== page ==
This Year’s Theme :: Cloak and Dagger
“Cloak and dagger” is an English term sometimes used to refer to situations involving intrigue, secrecy, espionage, or mystery.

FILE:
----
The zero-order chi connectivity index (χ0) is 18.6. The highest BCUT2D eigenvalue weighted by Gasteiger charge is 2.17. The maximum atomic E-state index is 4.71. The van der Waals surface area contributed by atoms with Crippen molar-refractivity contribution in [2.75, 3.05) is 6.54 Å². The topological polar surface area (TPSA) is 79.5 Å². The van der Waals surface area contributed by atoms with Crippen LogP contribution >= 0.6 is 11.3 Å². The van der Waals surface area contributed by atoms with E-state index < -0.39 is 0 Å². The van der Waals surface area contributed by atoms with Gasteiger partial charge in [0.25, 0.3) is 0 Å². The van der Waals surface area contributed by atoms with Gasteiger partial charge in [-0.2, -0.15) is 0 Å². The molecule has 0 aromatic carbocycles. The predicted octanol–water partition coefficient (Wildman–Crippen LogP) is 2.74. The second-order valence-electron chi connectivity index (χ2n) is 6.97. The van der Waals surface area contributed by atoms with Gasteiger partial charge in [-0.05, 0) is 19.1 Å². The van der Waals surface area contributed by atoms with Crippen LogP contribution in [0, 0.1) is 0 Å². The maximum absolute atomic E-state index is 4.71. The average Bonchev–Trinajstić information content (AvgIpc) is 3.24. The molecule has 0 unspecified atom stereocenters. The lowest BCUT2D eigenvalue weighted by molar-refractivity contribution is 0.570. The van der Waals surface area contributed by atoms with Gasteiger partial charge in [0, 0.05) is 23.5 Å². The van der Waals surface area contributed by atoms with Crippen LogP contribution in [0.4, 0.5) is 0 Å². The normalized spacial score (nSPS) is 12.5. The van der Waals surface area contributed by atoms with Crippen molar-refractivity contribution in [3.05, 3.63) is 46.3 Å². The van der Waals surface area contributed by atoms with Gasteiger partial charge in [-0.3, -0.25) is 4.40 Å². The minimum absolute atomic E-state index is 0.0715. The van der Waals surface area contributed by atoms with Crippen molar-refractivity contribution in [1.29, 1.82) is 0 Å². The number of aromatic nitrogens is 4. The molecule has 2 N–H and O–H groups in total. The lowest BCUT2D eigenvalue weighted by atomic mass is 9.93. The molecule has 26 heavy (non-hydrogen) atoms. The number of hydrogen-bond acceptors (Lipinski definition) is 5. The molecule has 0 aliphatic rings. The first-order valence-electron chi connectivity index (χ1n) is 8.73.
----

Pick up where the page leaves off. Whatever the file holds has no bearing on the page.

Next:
The phrase has two possible origins. One dates from the early 19th century, and is a translation from the French de cape et d’épée and Spanish de capa y espada (literally “of cloak and sword”). These phrases referred to a genre of swashbuckler drama in which the main characters literally wore these items. In 1840, Henry Wadsworth Longfellow wrote, “In the afternoon read La Dama Duende of Calderón – a very good comedy of ‘cloak and sword’.” Charles Dickens subsequently used the phrase “cloak and dagger” in his work Barnaby Rudge a year later as a sarcastic reference to this style of drama. The imagery of these two items became associated with the archetypal spy or assassin: The cloak, worn to hide one’s identity or remain hidden from view, and the dagger, a concealable and silent weapon.